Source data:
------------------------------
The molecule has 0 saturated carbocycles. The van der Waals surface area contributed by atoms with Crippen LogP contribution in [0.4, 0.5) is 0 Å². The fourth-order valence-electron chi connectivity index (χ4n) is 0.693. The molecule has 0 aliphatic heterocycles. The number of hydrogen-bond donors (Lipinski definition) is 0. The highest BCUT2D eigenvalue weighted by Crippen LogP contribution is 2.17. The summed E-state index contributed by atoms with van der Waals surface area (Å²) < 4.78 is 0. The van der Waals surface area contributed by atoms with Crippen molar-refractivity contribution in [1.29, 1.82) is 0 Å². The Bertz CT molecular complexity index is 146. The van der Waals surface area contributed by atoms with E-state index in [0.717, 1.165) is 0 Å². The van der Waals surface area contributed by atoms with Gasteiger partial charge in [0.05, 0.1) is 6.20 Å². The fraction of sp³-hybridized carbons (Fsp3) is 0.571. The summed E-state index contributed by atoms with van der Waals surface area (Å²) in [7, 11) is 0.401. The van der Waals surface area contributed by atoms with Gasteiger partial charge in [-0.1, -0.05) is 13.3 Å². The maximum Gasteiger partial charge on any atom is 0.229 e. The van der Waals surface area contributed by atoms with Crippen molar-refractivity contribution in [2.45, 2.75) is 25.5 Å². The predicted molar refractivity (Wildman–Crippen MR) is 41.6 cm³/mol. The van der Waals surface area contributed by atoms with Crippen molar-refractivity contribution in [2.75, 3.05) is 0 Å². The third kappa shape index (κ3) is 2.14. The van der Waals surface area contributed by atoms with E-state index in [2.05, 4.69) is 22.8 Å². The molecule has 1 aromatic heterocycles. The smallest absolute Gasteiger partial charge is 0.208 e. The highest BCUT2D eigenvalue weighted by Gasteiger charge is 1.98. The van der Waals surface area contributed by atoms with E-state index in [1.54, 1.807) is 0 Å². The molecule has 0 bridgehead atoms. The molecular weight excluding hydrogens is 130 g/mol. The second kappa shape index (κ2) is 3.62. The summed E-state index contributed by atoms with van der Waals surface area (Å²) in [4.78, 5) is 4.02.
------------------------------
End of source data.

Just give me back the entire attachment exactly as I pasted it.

The molecule has 0 saturated carbocycles. The van der Waals surface area contributed by atoms with Crippen LogP contribution in [0.4, 0.5) is 0 Å². The fourth-order valence-electron chi connectivity index (χ4n) is 0.693. The molecule has 0 aliphatic heterocycles. The number of hydrogen-bond donors (Lipinski definition) is 0. The highest BCUT2D eigenvalue weighted by Crippen LogP contribution is 2.17. The summed E-state index contributed by atoms with van der Waals surface area (Å²) < 4.78 is 0. The van der Waals surface area contributed by atoms with Crippen molar-refractivity contribution in [1.29, 1.82) is 0 Å². The Bertz CT molecular complexity index is 146. The van der Waals surface area contributed by atoms with E-state index in [0.717, 1.165) is 0 Å². The van der Waals surface area contributed by atoms with Gasteiger partial charge in [0.05, 0.1) is 6.20 Å². The fraction of sp³-hybridized carbons (Fsp3) is 0.571. The summed E-state index contributed by atoms with van der Waals surface area (Å²) in [7, 11) is 0.401. The van der Waals surface area contributed by atoms with Gasteiger partial charge in [-0.1, -0.05) is 13.3 Å². The maximum Gasteiger partial charge on any atom is 0.229 e. The van der Waals surface area contributed by atoms with Crippen molar-refractivity contribution in [2.45, 2.75) is 25.5 Å². The predicted molar refractivity (Wildman–Crippen MR) is 41.6 cm³/mol. The van der Waals surface area contributed by atoms with Crippen molar-refractivity contribution in [2.75, 3.05) is 0 Å². The third kappa shape index (κ3) is 2.14. The van der Waals surface area contributed by atoms with E-state index in [2.05, 4.69) is 22.8 Å². The molecule has 1 aromatic heterocycles. The smallest absolute Gasteiger partial charge is 0.208 e. The highest BCUT2D eigenvalue weighted by Gasteiger charge is 1.98. The van der Waals surface area contributed by atoms with E-state index in [1.54, 1.807) is 0 Å². The molecule has 0 bridgehead atoms. The molecular weight excluding hydrogens is 130 g/mol. The second kappa shape index (κ2) is 3.62. The summed E-state index contributed by atoms with van der Waals surface area (Å²) in [4.78, 5) is 4.02.